Resources on Consulting for PhDs and Post-Docs

Introduction
Resources at Career Services
University-Wide Resources

General Resources
    Firms Known for Hiring Advanced Degree Recipients
    Firms that Consult in Biotech/Pharmaceuticals/Healthcare
    Case Interview Help


    Introduction

    With the continuing stagnation of the job market in academia and elsewhere, a career in consulting has become a more attractive option for many University of Pennsylvania graduate students.  But consulting jobs come in many shapes and sizes, and may not be the best "fit" for everyone.

    Basically, being a consultant means that you are being paid by clients to solve a problem that they can't solve on their own.  You may be expected to do that in many ways: by using your own expertise in IT, engineering, financial analysis or research to resolve a specific problem, or by employing broad-based decision-making processes to help a client evaluate its overall business strategy, conduct a merger or acquisition or revamp its entire organizational structure.  In fact, there are probably as many kinds of consultants as there are problems that any organization, large or small, is likely to experience at some time in its growth.

    Succeeding as a consultant requires three basic strengths:

    • First, you must have well-developed intellectual skills, built on a foundation of curiosity and drive for self-development.  You must be able to think both creatively and logically, and perhaps even more importantly, be able to "tolerate ambiguity" that is, move issues forward and seek solutions to problems even when the situation or outcome may not be clear.
    • Second, you must have a considerable amount of emotional resilience.  This includes such qualities as patience, perseverance and the ability to maintain focus in the midst of work demands that can be highly stressful and physically demanding.  At the beginning stages of their careers, for instance, many consultants will be expected to put in 10 to 12-hour days on a given assignment and may also have to travel at least 50% of the time.
    • Third, a successful consultant needs to be able to "influence" others.  This requires the ability to persuade, the skills needed to negotiate successfully, and above all, the capacity to create and sustain strong working relationships with others--clients as well as colleagues.  Without this capacity, even the most insightful, knowledgeable person will have difficulty working with a team or building a consulting practice.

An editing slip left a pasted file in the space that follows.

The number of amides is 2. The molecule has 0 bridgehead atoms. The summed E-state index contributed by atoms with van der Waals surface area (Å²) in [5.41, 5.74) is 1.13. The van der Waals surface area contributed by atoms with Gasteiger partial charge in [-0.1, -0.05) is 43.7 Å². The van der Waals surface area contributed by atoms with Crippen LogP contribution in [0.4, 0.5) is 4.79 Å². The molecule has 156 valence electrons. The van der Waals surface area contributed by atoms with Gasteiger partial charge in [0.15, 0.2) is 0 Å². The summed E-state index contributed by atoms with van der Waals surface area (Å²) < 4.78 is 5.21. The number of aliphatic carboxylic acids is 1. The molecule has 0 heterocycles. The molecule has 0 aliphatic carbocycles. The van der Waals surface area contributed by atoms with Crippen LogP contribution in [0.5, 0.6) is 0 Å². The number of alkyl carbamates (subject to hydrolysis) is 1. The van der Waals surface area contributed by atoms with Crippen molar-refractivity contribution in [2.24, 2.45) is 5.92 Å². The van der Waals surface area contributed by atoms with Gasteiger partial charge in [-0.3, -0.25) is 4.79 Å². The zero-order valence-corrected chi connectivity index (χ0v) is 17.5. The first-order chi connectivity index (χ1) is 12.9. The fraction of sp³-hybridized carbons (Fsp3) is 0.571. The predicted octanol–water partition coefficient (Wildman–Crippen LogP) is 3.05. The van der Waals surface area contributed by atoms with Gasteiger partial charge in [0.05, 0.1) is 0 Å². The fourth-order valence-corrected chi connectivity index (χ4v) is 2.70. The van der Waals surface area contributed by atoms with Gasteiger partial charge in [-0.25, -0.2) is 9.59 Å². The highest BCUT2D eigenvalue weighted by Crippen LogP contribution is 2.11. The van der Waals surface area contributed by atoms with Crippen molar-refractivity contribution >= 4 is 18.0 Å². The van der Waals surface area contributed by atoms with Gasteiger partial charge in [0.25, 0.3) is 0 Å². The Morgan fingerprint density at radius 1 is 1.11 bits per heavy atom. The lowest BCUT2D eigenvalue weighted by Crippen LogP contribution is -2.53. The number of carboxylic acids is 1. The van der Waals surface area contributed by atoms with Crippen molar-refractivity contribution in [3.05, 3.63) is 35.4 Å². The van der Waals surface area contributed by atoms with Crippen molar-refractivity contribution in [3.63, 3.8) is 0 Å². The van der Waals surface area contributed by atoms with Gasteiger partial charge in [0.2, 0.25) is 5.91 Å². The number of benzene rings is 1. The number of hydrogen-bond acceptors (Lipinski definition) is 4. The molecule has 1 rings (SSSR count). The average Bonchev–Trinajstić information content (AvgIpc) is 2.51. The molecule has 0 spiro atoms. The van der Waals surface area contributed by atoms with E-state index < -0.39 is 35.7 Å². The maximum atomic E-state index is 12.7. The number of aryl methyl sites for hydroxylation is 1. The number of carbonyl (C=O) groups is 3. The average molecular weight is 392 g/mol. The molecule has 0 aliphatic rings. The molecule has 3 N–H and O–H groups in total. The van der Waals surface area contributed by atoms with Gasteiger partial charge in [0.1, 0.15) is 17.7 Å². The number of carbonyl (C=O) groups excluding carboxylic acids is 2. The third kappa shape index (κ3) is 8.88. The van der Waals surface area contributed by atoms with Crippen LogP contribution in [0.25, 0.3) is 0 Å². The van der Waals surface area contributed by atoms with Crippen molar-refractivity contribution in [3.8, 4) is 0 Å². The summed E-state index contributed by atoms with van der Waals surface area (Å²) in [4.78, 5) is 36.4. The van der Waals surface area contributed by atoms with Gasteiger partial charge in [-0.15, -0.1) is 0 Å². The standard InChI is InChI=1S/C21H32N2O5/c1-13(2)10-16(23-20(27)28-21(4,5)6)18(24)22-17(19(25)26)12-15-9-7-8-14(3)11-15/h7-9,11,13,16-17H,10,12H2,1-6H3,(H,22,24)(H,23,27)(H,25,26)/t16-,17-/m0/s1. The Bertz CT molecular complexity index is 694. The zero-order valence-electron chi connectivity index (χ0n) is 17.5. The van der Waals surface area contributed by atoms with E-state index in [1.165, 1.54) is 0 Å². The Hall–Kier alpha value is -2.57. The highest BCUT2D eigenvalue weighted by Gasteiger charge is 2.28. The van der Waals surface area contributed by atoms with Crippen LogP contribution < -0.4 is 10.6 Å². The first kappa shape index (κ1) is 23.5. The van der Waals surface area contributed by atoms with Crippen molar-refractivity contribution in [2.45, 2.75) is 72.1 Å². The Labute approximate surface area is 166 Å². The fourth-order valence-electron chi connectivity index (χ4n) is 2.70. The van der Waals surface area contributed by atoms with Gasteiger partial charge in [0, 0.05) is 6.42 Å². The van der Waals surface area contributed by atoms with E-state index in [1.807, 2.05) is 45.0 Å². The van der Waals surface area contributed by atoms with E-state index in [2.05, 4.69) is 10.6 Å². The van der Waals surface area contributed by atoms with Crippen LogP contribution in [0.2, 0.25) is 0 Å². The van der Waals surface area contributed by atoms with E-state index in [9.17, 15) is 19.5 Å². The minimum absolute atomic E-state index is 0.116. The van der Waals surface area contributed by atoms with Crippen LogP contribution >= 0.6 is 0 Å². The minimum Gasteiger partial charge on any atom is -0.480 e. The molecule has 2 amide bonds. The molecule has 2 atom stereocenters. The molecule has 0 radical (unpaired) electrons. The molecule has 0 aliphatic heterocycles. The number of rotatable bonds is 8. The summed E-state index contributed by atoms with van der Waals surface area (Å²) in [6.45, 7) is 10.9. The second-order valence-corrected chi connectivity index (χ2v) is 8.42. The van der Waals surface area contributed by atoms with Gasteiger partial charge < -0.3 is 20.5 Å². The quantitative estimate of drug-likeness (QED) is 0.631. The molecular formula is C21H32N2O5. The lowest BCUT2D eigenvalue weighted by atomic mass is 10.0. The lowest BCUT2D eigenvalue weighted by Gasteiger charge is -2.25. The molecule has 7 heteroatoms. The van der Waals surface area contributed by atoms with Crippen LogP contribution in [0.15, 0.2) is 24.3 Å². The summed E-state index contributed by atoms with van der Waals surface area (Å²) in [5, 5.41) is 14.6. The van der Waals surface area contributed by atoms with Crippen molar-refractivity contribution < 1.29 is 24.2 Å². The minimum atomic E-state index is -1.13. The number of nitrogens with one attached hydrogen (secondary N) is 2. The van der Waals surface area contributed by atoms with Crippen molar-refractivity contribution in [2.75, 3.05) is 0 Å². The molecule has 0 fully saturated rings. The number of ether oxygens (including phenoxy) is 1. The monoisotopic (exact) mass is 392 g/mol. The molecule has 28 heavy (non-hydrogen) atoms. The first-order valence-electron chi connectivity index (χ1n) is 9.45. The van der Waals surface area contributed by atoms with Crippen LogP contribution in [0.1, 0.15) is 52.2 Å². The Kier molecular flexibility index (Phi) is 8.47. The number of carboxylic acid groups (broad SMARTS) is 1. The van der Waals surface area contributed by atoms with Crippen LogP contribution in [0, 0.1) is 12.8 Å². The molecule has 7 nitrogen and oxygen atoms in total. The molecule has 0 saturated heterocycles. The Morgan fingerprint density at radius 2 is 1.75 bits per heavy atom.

Consulting firms come in many shapes and sizes.  There are large, diversified organizations that offer a wide range of services, like Accenture, Capgemini and Deloitte. There are a number of mid-size firms that are more specialized and may focus on IT or Strategy Consulting, like Bain and Co., McKinsey and the Boston Consulting Group.  And last, but certainly not least, there are many boutique firms that focus on specific industries, technologies or markets, like USA-based Insight CP, iProCon Ltd in the UK, R2P GmbH in Germany, and CFAR here in Philadelphia. These firms often operate according to a specific theory or have developed a particular methodology that puts them in a "niche" of their own.

    For more information on consulting, you can check out Vault, Wetfeet, Kennedy Information, or many other resources we have listed below.




    Resources at Career Services




    University-Wide Resources




    General Resources


    consutling firms




    Firms Known for Hiring Advanced Degree Recipients

    This is not an exhaustive list, but represents some of the companies that have come to campus for OCR, career fairs, to give information sessions, or to participate in panel discussions. Make use of your Penn networks (e.g., LinkedIn, QuakerNet) to make contact with Penn alumni working at these organizations.




    PhD students have a variety of consulting opportunities, and career path and lifestyle are both important factors in choosing a firm. Depending on the firm, some consultants may specialize in certain industries while others work on projects from a broad range of industries. Those who work at boutique consultancies may find that their exit options are narrower compared to consultants who worked broadly across different industries. In terms of lifestyle, some consultants may travel up to 80% of the time to work at client sites, while others may work primarily with local clients and therefore travel much less. 

    Firms that Consult in Biotech/Pharmaceuticals/Healthcare

    There are different types of consulting companies within the life sciences and healthcare field, and the information presented here represents some of the feedback we have received from Penn alumni who have had experience working in different types of companies. Each person will have different perspectives about what is a good fit for them, and you should take every opportunity to explore the different types of companies for yourself.



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